This project covers the development of an automated flood warning system that uses real-time rainfall data to predict stream flows and potential flood risk. The system efficiently disseminates information to emergency responders and the public using the web, text, automated calls and other technologies, allowing more time to activate flood-fighting measures and reduce flood damage.
This past rainy season was another excellent year for testing the system. The modeling software is running better than the previous year as a result of additional adjustments made to optimize and improve simulation run time and efficiency to add more forecast predictions. The current system has 5 general locations: Upper Guadalupe River (which includes Ross Creek and Guadalupe River), West Little Llagas Creek, San Francisquito Creek, Uvas Creek, Upper Penitencia Creek. Additionally, reservoir inflows are included for many Valley Water facilities.
This summer, the focus will be on adjusting the model parameters. The past year’s parameters were based off 2017 and will be calibrated to match this year’s winter parameters, which will result in higher accuracy. Furthermore, data feeds will be connected to the Advanced Quantitative Precipitation Information (AQPI), a national project headed by National Oceanic and Atmospheric Administration (NOAA), and the website will be revised and updated.
Updated May 2019
No current documents.
Key Performance Indicator for the Safe, Clean Water Program
Map, install, and maintain gauging stations and computer software on seven flood-prone reaches to generate and disseminate flood warnings.
Enhances interagency response to storm-related emergencies
Improves the accuracy of flood forecasting services
Helps municipalities and neighborhoods lessen flood impacts
Maintains access to technical resources that assist municipalities with floodplain management
Promotes community awareness of flood risks
Implements risk reduction strategies consistent with the Federal Emergency Management Agency's (FEMA) Community Rating System as appropriate
Geographic Area of Benefit
About the Safe, Clean Water and Natural Flood Protection Program
In November 2012 the voters of Santa Clara County overwhelmingly approved Measure B, the Safe, Clean Water and Natural Flood Protection Program, as a countywide special parcel tax for 15 years with a sunset date of June 30, 2028. This Program replaced the Clean, Safe Creeks and Natural Flood Protection Plan, which voters approved in November 2000.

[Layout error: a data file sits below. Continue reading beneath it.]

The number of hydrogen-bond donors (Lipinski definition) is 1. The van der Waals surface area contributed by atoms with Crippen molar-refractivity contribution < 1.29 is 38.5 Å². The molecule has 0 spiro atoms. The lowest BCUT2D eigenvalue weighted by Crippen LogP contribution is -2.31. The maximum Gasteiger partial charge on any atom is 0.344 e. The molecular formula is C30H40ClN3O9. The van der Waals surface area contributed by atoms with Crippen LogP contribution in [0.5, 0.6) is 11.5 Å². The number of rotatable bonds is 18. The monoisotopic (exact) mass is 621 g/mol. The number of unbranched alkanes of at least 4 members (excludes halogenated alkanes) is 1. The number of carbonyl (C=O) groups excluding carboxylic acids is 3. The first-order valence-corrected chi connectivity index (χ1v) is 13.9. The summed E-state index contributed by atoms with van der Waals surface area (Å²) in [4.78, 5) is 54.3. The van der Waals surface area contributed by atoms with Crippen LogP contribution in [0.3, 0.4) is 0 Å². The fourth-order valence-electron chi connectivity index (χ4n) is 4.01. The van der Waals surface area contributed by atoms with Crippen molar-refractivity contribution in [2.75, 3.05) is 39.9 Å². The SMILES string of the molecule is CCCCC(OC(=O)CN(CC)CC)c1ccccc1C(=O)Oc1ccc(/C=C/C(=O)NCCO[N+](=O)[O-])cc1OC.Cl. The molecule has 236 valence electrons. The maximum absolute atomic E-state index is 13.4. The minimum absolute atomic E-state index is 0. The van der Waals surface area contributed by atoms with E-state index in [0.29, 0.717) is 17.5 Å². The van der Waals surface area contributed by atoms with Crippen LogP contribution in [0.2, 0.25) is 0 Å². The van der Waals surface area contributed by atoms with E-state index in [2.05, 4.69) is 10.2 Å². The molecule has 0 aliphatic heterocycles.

The Safe, Clean Water Program was developed with input from more than 16,000 residents and stakeholders and was created to match the community’s needs and values. The voters of Santa Clara County identified five priorities:
Priority A: Ensure a Safe, Reliable Water Supply
Priority B: Reduce Toxins, Hazards and Contaminants in our Waterways
Priority C: Protect our Water Supply from Earthquakes and Natural Disasters
Priority D: Restore Wildlife Habitat and Provide Open Space
Priority E: Provide Flood Protection to Homes, Businesses, Schools and Highways
Other: Six projects from the Clean, Safe, Creeks Plan have been carried forward into the Safe, Clean Water Program.
Each year, Valley Water prepares a report providing a progress update for each of these Program priorities, along with fiscal year accomplishments.
To ensure transparency and accountability to the voters, the ballot measure also created an Independent Monitoring Committee, appointed by the Santa Clara Valley Water District Board of Directors. The Independent Monitoring Committee annually reviews the Program’s progress to ensure the outcomes are achieved in a cost-efficient manner and reports its findings to the Board.
In addition, the Program requires three independent audits, the first of which was conducted in FY 2017.